By Rachel Sempija
As a local authority social worker in a children’s therapeutic team, I would estimate that a query about autism comes up in my work about three times a week. The frequency of the ‘autism question’ is not that surprising given the similarities in how children who have experienced trauma and those with an autistic spectrum disorder may present and it has had an impact on how we work with our young people
Trauma and attachment.
One of the criteria for accessing our service is that young people have experienced trauma and/or have attachment difficulties. Half of the team are employed by the local authority and half by the NHS but the idea that disruption to early relationships can have wide-ranging and cumulative developmental effects joins our practice together.
We are based in looked-after children’s services which means that many of the adults caring for the children are not related to them by birth. This sometimes makes reflection about a child’s early experiences feel less ‘blaming’ (i.e. they are not associated with the reasons the child is looked after) and easier to accept.
But supporting a child therapeutically day-to-day is challenging, and popular approaches to child rearing can sometimes be unhelpful for traumatised children. ‘Typical’ parenting advice includes sanctioning, which can be unbearably shaming for young people who, because of abuse or neglect, may believe they are worthless and unlovable.
At Community Care Live, you can attend an expert training session on putting attachment theory into practice and its role in supporting a safe, nurturing environment for children.
Recovery and treatment.
It can be challenging for carers to take on board that recovery from trauma happens at the child’s pace. A permanent foster carer I have been visiting for a few months consistently tells me that another week has passed and the young person they care for is still hoarding food.
Every week, I suggest that the core beliefs of a child who has not been reliably provided with food are more likely to shift with reassurance that food is available rather than bolting up the food cupboard.
We are hardwired to survive and the strategies we adopt to keep us safe stick around even when trauma stops. This may be what’s happening when seemingly out-of-context behaviours appear to point to other explanations such as autism.
Autism spectrum disorders are often defined behaviourally – for example, individuals may have different combinations of impaired social communication, difficulties with coping with change or empathising. However these behaviours overlap with other diagnoses and ‘formulations’ – a term used to describe the assessment of past and present factors that contribute to an individual’s presentation. I use formulation to explore hypotheses about what children may have learnt about how worthy and how safe they are as well as underlying differences such as autism.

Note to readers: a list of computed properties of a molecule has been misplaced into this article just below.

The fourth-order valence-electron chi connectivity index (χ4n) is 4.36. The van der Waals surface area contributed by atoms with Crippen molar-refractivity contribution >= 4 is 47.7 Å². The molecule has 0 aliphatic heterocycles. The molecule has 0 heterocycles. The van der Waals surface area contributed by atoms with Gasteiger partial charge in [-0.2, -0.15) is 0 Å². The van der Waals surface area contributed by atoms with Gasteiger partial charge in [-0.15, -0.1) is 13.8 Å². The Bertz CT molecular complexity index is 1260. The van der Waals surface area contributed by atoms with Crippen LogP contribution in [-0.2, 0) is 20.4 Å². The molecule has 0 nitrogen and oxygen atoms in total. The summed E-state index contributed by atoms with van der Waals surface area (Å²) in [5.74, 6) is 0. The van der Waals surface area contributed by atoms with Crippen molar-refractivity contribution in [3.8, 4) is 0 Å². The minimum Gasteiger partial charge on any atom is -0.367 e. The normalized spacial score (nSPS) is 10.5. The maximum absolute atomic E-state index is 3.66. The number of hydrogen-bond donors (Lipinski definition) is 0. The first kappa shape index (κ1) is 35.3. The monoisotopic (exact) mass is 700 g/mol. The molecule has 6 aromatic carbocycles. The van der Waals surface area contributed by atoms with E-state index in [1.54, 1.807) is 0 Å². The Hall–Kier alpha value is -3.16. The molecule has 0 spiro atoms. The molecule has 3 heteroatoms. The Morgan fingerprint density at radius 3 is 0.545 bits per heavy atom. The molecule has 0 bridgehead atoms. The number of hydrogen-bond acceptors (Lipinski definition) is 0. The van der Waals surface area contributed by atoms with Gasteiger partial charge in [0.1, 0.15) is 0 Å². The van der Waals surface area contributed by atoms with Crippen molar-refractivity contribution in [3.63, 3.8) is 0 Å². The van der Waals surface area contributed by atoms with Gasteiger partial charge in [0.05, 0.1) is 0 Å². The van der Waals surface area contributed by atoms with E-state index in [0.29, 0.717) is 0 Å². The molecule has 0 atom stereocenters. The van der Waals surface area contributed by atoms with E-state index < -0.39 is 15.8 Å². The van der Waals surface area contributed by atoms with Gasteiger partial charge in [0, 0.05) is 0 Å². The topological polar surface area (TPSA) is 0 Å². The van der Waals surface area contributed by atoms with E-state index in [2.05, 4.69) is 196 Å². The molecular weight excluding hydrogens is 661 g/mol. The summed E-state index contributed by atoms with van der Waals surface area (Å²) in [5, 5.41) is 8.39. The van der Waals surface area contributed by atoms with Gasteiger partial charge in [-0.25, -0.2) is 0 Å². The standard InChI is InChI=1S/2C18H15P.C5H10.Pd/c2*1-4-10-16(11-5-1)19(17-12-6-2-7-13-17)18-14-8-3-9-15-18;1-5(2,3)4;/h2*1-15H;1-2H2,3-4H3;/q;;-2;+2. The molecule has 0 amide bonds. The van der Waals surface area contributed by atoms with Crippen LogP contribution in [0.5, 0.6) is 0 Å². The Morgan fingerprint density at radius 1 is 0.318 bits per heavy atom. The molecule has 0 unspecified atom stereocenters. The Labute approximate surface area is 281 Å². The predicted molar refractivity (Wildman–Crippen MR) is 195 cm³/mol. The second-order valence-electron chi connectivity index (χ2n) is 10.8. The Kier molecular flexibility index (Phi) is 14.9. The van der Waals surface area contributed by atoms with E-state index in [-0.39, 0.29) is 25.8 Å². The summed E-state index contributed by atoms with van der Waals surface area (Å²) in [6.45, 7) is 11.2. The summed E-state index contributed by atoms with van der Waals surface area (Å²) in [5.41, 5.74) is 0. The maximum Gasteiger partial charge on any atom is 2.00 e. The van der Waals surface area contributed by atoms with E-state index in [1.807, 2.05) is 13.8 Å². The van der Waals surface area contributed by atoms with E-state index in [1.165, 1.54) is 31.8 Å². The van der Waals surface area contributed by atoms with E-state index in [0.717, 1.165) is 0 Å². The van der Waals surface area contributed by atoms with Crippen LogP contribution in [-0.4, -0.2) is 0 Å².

One of the first things I say in care team meetings is diagnosis is no magic wand. There are no pots of financial support waiting once a label is confirmed. It is closely followed by saying that ‘autism-friendly’ strategies don’t hurt anyone and can be implemented even without the label.
Ideas such as using visual prompts to aid communication can be useful to young people in heightened post-traumatic states of anxiety, for example.
Or using simple, factual language to gently remind young people about what they have done, what they are doing and what is happening next. This can reduce anxiety and ground young people who are managing a lot of wobbly feelings about fundamental things such as who will look after them even if they ‘know’ that this is now secure.
Honouring the strategies young people have adopted to help themselves feel safe is often useful (although harm minimisation may be needed). However, if a young person is opting out of activities, then this may be communicating rising anxiety levels or a struggle to contain their muddled feelings.
‘Wondering’ with them if they are feeling sad or angry can provide a script for children to express themselves, whilst giving them the message that their feelings are accepted.
Empathy goes a long way. While it is important that we always keep in mind both the fact that autism and attachment difficulties due to trauma can present in similar ways and the complexities that arise where young people with autism have experienced trauma, I’ve learnt that thinking empathetically about how I use my ‘toolbox’ can help tailor support for young people.
Relationship-based recovery from trauma takes time and being ‘autism friendly’ whether there is a diagnosis or not often helps.